Inevitably, a number of issues still exist with this teaching model and these are acknowledged by Droge in her reflections. A number of questions arise — does this method serve to widen the gap between industry fields rather than close them? By making adjustments to a text in order to make it ‘readable’ for another group, is this simply creating a more prominent division? How can literature be used in such a way that it brings people from different occupations together rather than emphasising their differences?

In order for people of the humanities and sciences to walk hand in hand, they must first be united in mindset. A change of attitude from fixedness to openness — in mind and in dialogue. There must be a call for honesty, a decision to agree to disagree at times and above all, mutual respect for both disciplines. Essentially, there is a need for societal change. A process that begins with small conversations and grows through action and advocacy.

Yet, the barriers to this are numerous. Just this morning I read a reflective piece from a recent Eureka Prize winner. (The Eureka Prize is like an Australian equivalent of The Oscars, but for scientists.) In it, he mused over the mixed winnings for someone in his position. The prize was received gratefully (and even with some surprise — despite it being undoubtedly deserved), yet the implications of his award were conflicting. Some told him that new opportunities would flock to him, others warned him not to get too excited — having a title would hardly enable him to effect change on a significant scale.

It isn’t just the humanists who struggle to be heard. Even the words of highly renowned scientists with decades of research behind them fall upon deaf ears when it comes to global issues surrounding environmental science. Our generation will live to see the fallout when the state of our planet passes the “point of no return”. I am positive that all of us and those that come next will be shaking our heads — at our country’s leaders and our world leaders, asking, ‘Why didn’t anyone act sooner?’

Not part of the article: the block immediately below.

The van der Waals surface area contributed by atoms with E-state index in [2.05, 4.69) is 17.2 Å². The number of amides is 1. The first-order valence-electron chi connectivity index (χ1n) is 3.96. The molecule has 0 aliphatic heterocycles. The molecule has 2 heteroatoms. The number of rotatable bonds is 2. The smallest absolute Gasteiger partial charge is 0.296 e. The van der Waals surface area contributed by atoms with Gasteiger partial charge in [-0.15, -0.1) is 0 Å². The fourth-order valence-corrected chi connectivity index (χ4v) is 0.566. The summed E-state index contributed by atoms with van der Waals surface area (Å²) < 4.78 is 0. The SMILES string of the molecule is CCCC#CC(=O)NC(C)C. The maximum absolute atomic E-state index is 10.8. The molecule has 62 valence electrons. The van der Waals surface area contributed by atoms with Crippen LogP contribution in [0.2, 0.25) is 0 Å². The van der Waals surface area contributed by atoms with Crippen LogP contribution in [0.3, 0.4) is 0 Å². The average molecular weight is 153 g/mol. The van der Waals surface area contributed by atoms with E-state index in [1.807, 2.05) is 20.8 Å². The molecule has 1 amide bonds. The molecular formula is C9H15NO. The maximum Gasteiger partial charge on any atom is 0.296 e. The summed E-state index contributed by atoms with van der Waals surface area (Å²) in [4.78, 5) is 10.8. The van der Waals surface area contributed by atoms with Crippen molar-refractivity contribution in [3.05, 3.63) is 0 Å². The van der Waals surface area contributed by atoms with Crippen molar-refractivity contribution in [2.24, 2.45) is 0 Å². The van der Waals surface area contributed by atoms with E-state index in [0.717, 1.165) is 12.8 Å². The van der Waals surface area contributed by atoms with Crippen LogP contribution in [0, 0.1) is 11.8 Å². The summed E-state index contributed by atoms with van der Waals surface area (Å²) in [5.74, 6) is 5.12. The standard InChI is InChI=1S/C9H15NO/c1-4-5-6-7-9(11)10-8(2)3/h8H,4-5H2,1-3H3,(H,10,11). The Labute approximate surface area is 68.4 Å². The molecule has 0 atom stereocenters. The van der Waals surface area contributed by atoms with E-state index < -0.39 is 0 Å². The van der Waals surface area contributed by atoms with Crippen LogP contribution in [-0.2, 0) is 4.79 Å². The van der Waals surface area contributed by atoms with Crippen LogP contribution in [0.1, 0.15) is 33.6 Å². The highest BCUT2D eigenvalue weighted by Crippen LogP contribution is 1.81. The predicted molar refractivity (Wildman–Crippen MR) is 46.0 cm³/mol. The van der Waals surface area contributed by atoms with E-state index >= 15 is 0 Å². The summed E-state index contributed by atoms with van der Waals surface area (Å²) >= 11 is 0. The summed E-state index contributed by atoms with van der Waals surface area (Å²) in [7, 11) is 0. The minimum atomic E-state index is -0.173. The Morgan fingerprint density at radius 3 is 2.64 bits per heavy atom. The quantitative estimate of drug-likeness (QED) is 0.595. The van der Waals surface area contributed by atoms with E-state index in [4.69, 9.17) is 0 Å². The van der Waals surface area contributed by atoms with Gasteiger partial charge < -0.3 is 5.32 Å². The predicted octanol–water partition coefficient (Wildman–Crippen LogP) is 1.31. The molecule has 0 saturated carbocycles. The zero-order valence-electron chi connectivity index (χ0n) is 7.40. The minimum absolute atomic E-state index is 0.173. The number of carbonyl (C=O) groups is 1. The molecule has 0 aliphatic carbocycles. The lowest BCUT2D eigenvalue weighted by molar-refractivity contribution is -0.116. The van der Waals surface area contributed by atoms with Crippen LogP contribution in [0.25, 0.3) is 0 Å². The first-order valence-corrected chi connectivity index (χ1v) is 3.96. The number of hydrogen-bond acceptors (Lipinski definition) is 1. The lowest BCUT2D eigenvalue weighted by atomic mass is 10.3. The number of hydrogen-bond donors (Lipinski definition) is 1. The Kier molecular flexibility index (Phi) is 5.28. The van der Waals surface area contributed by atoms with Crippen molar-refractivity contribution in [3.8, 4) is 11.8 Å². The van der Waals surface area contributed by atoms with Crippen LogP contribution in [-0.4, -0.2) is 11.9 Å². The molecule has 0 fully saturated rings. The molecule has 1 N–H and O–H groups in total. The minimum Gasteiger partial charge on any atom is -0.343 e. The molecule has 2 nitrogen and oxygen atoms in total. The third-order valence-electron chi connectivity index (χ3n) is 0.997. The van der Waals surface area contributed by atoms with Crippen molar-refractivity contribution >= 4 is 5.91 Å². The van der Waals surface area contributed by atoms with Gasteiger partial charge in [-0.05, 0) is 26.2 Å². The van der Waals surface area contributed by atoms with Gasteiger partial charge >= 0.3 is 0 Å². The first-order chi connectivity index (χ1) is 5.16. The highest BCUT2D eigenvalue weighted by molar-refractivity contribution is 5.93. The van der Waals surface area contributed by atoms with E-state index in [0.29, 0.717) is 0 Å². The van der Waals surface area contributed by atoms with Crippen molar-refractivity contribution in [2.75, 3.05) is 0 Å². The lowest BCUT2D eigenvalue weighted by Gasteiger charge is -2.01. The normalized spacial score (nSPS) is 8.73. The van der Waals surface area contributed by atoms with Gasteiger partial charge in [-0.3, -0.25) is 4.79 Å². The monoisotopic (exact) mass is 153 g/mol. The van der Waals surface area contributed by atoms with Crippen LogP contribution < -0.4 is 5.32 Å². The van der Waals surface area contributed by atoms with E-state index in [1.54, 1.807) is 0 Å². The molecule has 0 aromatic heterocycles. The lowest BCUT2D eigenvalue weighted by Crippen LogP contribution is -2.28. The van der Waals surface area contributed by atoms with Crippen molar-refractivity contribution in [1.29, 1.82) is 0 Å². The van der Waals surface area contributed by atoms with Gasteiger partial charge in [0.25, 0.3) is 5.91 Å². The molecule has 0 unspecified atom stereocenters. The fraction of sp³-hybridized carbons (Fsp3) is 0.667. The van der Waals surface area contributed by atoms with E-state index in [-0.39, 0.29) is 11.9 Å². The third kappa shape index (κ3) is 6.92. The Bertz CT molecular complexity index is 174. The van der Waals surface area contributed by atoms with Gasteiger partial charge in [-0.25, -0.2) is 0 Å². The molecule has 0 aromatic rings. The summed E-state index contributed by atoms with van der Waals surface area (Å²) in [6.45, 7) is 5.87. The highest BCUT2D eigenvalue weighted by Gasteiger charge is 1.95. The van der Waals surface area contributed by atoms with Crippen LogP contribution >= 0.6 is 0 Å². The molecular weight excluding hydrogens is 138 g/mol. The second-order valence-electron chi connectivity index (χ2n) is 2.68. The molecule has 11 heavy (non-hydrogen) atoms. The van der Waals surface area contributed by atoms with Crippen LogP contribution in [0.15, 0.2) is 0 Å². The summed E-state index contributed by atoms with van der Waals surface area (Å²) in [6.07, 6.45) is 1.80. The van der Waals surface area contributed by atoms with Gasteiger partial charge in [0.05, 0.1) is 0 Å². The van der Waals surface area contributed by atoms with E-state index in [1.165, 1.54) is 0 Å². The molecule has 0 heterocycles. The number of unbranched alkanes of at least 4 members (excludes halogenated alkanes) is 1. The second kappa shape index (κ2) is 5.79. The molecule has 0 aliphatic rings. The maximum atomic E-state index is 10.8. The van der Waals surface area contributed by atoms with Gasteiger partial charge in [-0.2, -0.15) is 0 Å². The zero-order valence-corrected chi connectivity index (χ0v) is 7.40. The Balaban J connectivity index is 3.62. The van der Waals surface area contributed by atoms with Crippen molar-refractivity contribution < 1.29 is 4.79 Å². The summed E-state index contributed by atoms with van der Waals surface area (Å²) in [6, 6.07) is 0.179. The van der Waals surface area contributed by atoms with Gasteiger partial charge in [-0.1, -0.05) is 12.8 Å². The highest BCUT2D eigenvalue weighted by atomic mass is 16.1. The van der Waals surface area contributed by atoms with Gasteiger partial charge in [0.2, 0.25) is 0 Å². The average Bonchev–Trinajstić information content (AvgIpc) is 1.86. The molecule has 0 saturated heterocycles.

This is where education needs to come in. Suffice to say, current models of integrated learning, including WE1S, have room for improvement. However, the power of combining disciplines must not be understated. Droge explains, ‘[b]y folding stories into each other, we can make the humanities (and the sciences) both more mobile and more porous: able to travel farther distances, and able to catalyze bigger conversations.’ Our society is tumbling forward into a land of new technologies at an alarming rate. But where are we headed and what will we do when we get there? These pertinent questions were grappled with by students in what I deem to be one of the biggest conversations of the Reading with Scientists course: Big Data and its associated dystopia.

In an epic study of Ursula Le Guin’s dystopic short story, “The Ones Who Walk Away from Omelas”, Cathy O’Neil’s Weapons of Math Destruction: How Big Data Increases Inequality and Threatens Democracy and finally, Virginia Eubanks’ Automating Inequality: How High-Tech Tools Profile, Police, and Punish the Poor, students investigated the human costs of technological innovation when it stems from algorithmic decision-making. Big Data is the idea that computational tools can be used to collect and analyse information on a massive scale — something that could certainly be used to improve the wellbeing of millions. Yet when choices concerning peoples’ lives are informed by ‘abstract calculations rather than compassion, or even common sense’ (Droge) the risk of fostering (rather than reducing) economic disparities becomes all too real. When it comes to people, it is the social and historical contexts, the qualitative reasoning that needs to be considered directly beside the decisions of the Data.

It is impossible to separate human beings from the humanities. Likewise, it is impossible to separate human beings from science. Both are grounded in storytelling, both form the very makeup of all that we are. Indeed, we are only human after all. Einstein noted that, ‘arts and sciences are branches of the same tree.’ My thoughts? Perhaps it may be that that same tree is one that bears two types of fruit.

Bianca “Bee” Yeung is a lover of learning. She is passionate about connecting people and ideas with others, and firmly believes that the intersection of disciplines is where this can occur. Bianca is currently an undergraduate student at the University of Sydney in Sydney, Australia.